• The presence of the inner and/or outer critic that repeats negative self talk that attempts to reinforce false beliefs about yourself or others
    • Lack of motivation due to thoughts that reinforce negative talk and patterns of behaviour
    • Perfectionism oftentimes relates to the inner critic and the belief of “not being good enough”
    • Not identifying yourself as a creative person – a belief that gets reinforced and keeps you believing you are not capable of creating; applicable to all areas of life
  • Spiritually – being disconnected from a Higher Power and closed off to the heart, emotional intelligence and the sense of being connected to Wholeness.

How does creativity relate to shadow work?

Shadow work was introduced by Psychoanalyst Carl Jung and referred to parts of ourselves that were hidden, disowned or rejected through an experience, usually beginning in childhood. These parts become fragmented and called ‘shadows’ because they are stored in the unconscious and day to day we are unaware of their presence.

During childhood our primary caregivers, teachers and peers provide feedback and reinforcement on what is deemed as acceptable behaviour on many levels. The parts of ourselves that were not deemed as acceptable, usually certain behaviours, get rejected internally and we thus hide them from ourselves. However, those rejected parts remain within our unconscious and play a role in subsequent cognitive, behavioural and emotional development.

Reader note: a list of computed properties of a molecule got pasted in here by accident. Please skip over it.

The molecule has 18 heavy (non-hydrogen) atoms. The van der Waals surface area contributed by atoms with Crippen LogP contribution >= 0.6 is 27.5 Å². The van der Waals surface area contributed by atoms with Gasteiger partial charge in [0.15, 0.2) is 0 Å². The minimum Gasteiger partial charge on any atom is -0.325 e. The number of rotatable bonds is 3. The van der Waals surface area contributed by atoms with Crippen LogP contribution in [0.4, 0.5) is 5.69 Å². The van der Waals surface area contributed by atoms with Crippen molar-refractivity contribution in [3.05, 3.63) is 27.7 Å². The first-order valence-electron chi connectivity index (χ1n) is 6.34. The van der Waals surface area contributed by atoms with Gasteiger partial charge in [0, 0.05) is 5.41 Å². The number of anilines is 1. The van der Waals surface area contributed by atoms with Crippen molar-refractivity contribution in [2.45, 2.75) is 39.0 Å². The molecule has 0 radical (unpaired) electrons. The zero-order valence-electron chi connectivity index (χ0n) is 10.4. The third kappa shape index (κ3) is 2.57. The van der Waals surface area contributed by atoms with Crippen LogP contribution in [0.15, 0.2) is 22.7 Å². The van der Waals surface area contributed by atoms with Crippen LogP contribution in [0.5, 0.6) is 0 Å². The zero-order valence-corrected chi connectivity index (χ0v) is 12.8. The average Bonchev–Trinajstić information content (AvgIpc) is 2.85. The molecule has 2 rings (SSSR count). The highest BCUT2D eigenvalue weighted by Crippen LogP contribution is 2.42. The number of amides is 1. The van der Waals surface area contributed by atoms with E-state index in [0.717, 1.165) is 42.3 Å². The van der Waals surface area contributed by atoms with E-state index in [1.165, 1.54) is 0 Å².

The rejected parts can be considered as unconscious wounds because they exist and remain inaccessible, unless brought into conscious awareness, the consequence of which being somewhat under their influence. When thinking, feeling or acting from a place of wounding, creativity is blocked too, separating us from the flow of life, unable to fully express. Our lives become challenging; we feel stuck, unable to take action, feel overwhelmed, experience anger, frustration or despair.

The following are common shadow aspects of creative expression that can show up as limiting beliefs:

  • Lack of confidence
  • Fear of being judged
  • Loss of self trust
  • Fear of being ridiculed
  • Self doubt
  • Comparing oneself to others (“They are better/more talented than me.”)
  • Not believing in oneself (“I’m not good enough.”)

Creativity is therefore paramount in being free from restriction, which include limiting beliefs from the past that inhibit free expression. Creative blocks can begin in school, if your creative thinking, expression (painting, drawing etc.) was criticised for example. It could be the case that this continues or began at home and perhaps later on in college or in the workplace.

How to overcome limiting beliefs that block creativity

Overcoming limiting beliefs about (lack of) creativity or creative blocks are a first step towards embracing your natural and present talents of creative expression that are already within you. Overcoming wounds through bringing awareness to them in the following ways will support you in all areas of life where they may exist and be holding you back in life:

  • Physically
    • Introducing play
    • Disrupt routine and habits – reconfigure your schedule leaving space for spontaneity so your week and days aren’t all planned out and predictable.